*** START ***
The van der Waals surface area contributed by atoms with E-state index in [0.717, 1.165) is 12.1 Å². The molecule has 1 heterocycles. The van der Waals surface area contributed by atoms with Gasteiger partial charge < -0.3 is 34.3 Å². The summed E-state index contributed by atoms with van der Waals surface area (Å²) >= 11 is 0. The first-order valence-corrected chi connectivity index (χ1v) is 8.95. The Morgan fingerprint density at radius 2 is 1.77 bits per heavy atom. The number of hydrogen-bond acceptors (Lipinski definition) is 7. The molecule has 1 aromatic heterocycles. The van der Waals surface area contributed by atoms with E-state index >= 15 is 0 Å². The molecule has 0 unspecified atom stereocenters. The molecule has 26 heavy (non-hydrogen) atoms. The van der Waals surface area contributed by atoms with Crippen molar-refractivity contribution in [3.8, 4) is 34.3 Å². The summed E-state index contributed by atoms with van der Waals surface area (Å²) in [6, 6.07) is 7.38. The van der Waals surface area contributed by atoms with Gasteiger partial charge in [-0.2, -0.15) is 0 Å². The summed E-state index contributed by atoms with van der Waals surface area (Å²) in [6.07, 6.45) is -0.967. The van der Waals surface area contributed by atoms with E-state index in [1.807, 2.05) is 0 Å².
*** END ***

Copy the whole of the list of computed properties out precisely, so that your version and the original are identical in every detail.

The van der Waals surface area contributed by atoms with E-state index in [0.717, 1.165) is 12.1 Å². The molecule has 1 heterocycles. The van der Waals surface area contributed by atoms with Gasteiger partial charge < -0.3 is 34.3 Å². The summed E-state index contributed by atoms with van der Waals surface area (Å²) >= 11 is 0. The first-order valence-corrected chi connectivity index (χ1v) is 8.95. The Morgan fingerprint density at radius 2 is 1.77 bits per heavy atom. The number of hydrogen-bond acceptors (Lipinski definition) is 7. The molecule has 1 aromatic heterocycles. The van der Waals surface area contributed by atoms with E-state index >= 15 is 0 Å². The molecule has 0 unspecified atom stereocenters. The molecule has 26 heavy (non-hydrogen) atoms. The van der Waals surface area contributed by atoms with Crippen molar-refractivity contribution in [3.8, 4) is 34.3 Å². The summed E-state index contributed by atoms with van der Waals surface area (Å²) in [6, 6.07) is 7.38. The van der Waals surface area contributed by atoms with Gasteiger partial charge in [-0.2, -0.15) is 0 Å². The summed E-state index contributed by atoms with van der Waals surface area (Å²) in [6.07, 6.45) is -0.967. The van der Waals surface area contributed by atoms with E-state index in [1.807, 2.05) is 0 Å².